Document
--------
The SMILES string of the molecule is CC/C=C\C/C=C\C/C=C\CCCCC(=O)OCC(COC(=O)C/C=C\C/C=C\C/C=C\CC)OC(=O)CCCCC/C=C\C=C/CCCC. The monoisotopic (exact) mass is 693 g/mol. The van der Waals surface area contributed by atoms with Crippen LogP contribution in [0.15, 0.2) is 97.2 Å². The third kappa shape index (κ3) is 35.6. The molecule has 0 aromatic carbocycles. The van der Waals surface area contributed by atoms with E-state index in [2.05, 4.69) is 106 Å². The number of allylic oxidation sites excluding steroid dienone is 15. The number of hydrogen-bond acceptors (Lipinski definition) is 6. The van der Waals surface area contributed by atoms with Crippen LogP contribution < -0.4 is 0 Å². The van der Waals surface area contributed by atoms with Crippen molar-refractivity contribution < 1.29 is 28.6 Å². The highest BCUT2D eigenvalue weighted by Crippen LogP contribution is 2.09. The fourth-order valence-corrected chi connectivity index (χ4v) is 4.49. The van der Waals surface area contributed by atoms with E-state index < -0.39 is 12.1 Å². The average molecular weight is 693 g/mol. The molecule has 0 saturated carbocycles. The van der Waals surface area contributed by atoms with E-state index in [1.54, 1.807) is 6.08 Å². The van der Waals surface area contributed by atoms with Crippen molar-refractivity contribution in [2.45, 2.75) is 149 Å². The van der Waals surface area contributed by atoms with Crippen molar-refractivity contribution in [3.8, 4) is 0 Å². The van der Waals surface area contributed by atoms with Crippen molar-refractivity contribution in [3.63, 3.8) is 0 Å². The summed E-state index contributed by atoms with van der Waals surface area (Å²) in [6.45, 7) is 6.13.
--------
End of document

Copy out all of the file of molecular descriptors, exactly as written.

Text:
The SMILES string of the molecule is CC/C=C\C/C=C\C/C=C\CCCCC(=O)OCC(COC(=O)C/C=C\C/C=C\C/C=C\CC)OC(=O)CCCCC/C=C\C=C/CCCC. The monoisotopic (exact) mass is 693 g/mol. The van der Waals surface area contributed by atoms with Crippen LogP contribution in [0.15, 0.2) is 97.2 Å². The third kappa shape index (κ3) is 35.6. The molecule has 0 aromatic carbocycles. The van der Waals surface area contributed by atoms with E-state index in [2.05, 4.69) is 106 Å². The number of allylic oxidation sites excluding steroid dienone is 15. The number of hydrogen-bond acceptors (Lipinski definition) is 6. The van der Waals surface area contributed by atoms with Crippen LogP contribution < -0.4 is 0 Å². The van der Waals surface area contributed by atoms with Crippen molar-refractivity contribution < 1.29 is 28.6 Å². The highest BCUT2D eigenvalue weighted by Crippen LogP contribution is 2.09. The fourth-order valence-corrected chi connectivity index (χ4v) is 4.49. The van der Waals surface area contributed by atoms with E-state index < -0.39 is 12.1 Å². The average molecular weight is 693 g/mol. The molecule has 0 saturated carbocycles. The van der Waals surface area contributed by atoms with E-state index in [1.54, 1.807) is 6.08 Å². The van der Waals surface area contributed by atoms with Crippen molar-refractivity contribution in [2.45, 2.75) is 149 Å². The van der Waals surface area contributed by atoms with Crippen molar-refractivity contribution in [3.8, 4) is 0 Å². The van der Waals surface area contributed by atoms with Crippen molar-refractivity contribution in [3.63, 3.8) is 0 Å². The summed E-state index contributed by atoms with van der Waals surface area (Å²) in [6.45, 7) is 6.13.